Original Research ARTICLE
New Determination of Prey and Parasite Species for Northern Indian Ocean Blue Whales
- 1The Sri Lankan Blue Whale Project and Oceanswell, Sri Lanka
- 2Australian Antarctic Division, Australia
- 3Menzies Institute for Medical Research, Australia
- 4CIBIO-InBIO, Centro de Investigação em Biodiversidade e Recursos Genéticos, Universidade do Porto, Portugal
- 5Department of Environment and Agriculture, Curtin University, Australia
Blue whales are little studied, face significant anthropogenic threats and within the Northern Indian Ocean, have a restricted range, making them an archetype for conservation needs of megafauna around the world. We studied feeding behaviour of blue whales using dietary DNA metabarcoding of faecal samples. While globally blue whale populations feed predominantly on Euphausiidae, 87 % of prey DNA amplicons extracted from faecal samples from this population were sergestid shrimp, demonstrating that blue whales can locate and feed on dense swarms of other types of prey when they occur. Within the Indian Ocean sergestids are present within the top 300 m, which correlates with the deep scattering layer observed by hydroacoustics. Studies suggest that this requirement to dive deeper in search of prey likely explains the prevalence of fluke up diving within this population of blue whales relative to other parts of the globe. Furthermore, this study revealed the presence of acanthocephalan endoparasites within the stomach and intestines of the Northern Indian Ocean blue whales. This represents the first record of Acanthocephala in blue whales in the Northern Indian Ocean and highlights the need for further studies on both the ecto- and endoparasitic flora and monitoring of health of these cetaceans for their management and conservation.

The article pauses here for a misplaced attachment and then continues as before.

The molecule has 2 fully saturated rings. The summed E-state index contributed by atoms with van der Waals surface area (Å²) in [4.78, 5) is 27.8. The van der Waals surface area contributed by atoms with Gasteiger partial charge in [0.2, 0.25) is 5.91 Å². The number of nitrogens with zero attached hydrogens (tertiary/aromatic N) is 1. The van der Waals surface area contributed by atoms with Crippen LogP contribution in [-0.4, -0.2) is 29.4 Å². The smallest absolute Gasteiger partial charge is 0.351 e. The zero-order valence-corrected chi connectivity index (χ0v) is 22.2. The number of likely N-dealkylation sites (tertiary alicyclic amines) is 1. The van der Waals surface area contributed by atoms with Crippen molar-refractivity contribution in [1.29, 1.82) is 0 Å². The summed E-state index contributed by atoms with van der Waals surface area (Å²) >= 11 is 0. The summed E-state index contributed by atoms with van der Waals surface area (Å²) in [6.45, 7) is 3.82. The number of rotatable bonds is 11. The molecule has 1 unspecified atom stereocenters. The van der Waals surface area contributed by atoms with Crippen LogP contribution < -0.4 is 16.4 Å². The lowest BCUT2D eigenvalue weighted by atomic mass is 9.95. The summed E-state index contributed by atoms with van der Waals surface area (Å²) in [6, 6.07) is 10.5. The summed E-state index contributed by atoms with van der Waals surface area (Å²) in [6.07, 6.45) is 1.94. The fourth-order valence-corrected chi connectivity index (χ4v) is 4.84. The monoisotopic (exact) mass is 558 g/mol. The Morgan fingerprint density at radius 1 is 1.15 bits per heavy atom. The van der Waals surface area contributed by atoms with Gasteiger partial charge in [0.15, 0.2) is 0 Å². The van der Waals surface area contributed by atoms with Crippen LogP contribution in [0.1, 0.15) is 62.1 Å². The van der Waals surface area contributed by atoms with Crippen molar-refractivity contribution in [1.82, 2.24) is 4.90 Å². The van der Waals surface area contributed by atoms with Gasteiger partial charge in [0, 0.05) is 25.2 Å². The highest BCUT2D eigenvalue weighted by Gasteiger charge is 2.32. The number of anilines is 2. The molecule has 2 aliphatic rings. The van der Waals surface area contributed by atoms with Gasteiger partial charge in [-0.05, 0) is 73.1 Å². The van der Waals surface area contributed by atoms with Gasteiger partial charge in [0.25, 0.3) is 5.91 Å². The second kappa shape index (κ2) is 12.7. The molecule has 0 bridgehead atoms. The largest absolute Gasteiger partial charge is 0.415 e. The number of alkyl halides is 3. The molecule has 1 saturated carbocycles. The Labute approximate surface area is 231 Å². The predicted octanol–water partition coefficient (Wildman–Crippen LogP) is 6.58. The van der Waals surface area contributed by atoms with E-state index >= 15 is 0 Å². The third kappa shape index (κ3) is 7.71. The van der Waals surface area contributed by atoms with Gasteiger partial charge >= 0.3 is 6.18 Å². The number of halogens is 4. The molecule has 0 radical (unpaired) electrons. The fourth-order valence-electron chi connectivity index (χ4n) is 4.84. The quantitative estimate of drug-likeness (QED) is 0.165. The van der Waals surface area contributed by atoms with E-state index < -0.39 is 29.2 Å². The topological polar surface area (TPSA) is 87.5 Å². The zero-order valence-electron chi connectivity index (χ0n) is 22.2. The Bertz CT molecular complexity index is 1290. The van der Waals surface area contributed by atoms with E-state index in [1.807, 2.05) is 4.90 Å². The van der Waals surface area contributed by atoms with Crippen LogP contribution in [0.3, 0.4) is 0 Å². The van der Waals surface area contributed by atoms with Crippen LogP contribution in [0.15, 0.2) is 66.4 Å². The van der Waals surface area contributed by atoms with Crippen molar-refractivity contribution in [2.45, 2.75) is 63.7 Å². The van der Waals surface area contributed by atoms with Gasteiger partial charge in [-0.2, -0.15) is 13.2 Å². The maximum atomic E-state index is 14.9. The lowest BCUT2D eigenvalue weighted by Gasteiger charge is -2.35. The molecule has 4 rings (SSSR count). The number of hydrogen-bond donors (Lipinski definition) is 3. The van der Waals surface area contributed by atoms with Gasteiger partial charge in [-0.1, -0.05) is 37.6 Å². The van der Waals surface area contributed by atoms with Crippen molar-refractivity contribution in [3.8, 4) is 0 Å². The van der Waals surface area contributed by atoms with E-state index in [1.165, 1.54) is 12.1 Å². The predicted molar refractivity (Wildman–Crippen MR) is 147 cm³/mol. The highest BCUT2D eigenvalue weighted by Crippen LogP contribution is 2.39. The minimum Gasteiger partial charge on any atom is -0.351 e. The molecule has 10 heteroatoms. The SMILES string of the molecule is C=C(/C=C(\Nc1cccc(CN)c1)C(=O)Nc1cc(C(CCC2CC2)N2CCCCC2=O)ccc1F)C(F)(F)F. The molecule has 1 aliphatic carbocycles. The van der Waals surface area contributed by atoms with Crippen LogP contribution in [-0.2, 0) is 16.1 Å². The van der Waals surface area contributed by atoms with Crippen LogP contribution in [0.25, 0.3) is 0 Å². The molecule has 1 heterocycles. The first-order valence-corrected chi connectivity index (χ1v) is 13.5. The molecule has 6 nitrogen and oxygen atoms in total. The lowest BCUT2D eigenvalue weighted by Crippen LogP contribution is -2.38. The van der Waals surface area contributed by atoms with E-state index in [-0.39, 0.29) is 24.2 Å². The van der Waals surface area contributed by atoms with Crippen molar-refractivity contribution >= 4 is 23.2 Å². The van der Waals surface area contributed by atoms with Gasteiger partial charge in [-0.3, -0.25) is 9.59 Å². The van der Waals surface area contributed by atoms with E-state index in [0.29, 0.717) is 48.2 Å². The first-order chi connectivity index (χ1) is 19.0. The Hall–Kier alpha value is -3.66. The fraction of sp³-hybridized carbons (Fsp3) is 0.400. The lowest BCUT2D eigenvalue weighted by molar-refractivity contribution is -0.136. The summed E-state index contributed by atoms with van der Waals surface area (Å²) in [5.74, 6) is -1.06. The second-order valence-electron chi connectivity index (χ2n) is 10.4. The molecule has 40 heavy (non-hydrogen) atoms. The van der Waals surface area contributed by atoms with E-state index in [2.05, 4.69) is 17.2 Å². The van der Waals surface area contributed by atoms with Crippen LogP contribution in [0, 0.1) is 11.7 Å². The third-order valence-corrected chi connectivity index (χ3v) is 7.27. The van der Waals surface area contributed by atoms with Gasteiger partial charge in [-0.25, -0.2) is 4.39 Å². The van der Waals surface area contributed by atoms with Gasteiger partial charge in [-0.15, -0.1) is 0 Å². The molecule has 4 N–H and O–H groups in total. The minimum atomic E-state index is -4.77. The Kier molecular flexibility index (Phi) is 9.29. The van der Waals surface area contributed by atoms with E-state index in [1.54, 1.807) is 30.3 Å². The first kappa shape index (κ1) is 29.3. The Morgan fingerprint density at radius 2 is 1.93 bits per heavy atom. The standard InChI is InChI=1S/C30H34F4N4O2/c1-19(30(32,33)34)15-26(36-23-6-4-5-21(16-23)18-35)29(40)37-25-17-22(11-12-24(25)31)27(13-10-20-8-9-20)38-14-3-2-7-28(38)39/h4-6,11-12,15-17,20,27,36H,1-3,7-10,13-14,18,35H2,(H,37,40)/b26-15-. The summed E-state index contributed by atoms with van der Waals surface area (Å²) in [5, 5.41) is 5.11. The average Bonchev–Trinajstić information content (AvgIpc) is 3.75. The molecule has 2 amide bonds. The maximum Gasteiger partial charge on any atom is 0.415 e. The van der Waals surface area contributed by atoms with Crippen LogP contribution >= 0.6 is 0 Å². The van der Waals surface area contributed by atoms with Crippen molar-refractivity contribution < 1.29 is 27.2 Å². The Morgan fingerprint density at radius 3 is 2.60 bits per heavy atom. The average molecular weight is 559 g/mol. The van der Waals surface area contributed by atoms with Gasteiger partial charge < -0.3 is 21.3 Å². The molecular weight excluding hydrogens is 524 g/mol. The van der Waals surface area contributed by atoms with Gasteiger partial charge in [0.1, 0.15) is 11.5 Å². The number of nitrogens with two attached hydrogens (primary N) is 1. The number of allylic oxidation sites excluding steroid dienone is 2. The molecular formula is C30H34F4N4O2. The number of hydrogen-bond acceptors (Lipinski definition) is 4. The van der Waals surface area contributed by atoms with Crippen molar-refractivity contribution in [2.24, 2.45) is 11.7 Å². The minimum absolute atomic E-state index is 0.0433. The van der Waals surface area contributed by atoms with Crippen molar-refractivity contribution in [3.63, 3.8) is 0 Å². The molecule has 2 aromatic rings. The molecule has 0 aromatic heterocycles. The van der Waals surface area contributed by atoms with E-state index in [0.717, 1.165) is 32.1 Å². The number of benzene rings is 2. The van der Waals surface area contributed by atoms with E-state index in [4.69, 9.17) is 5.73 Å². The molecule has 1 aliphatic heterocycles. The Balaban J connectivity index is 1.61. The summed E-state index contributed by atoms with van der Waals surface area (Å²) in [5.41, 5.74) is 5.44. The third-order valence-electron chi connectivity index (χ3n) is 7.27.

Keywords: DNA metabarcoding, Sri Lanka, Blue whales, feeding, Northern Indian Ocean, faeces, Sergestid, Euphausiidae, Acanthocephala, shrimp, krill, behaviour
Received: 31 May 2017;
Accepted: 14 Mar 2018.
Edited by:Ellen Hines, San Francisco State University, United States
Reviewed by:Mark P. Simmonds, University of Bristol, United Kingdom
Brittany Hanser, NOAA/NMFS, United States
Frank Cipriano, Retired, United States
Copyright: © 2018 de Vos, Faux, Marthick, Dickinson and Jarman. This is an open-access article distributed under the terms of the Creative Commons Attribution License (CC BY). The use, distribution or reproduction in other forums is permitted, provided the original author(s) and the copyright owner are credited and that the original publication in this journal is cited, in accordance with accepted academic practice. No use, distribution or reproduction is permitted which does not comply with these terms.
* Correspondence: Dr. Asha de Vos, The Sri Lankan Blue Whale Project and Oceanswell, 131 W.A.D. Ramanayake Mawatha, Colombo 2, Sri Lanka, firstname.lastname@example.org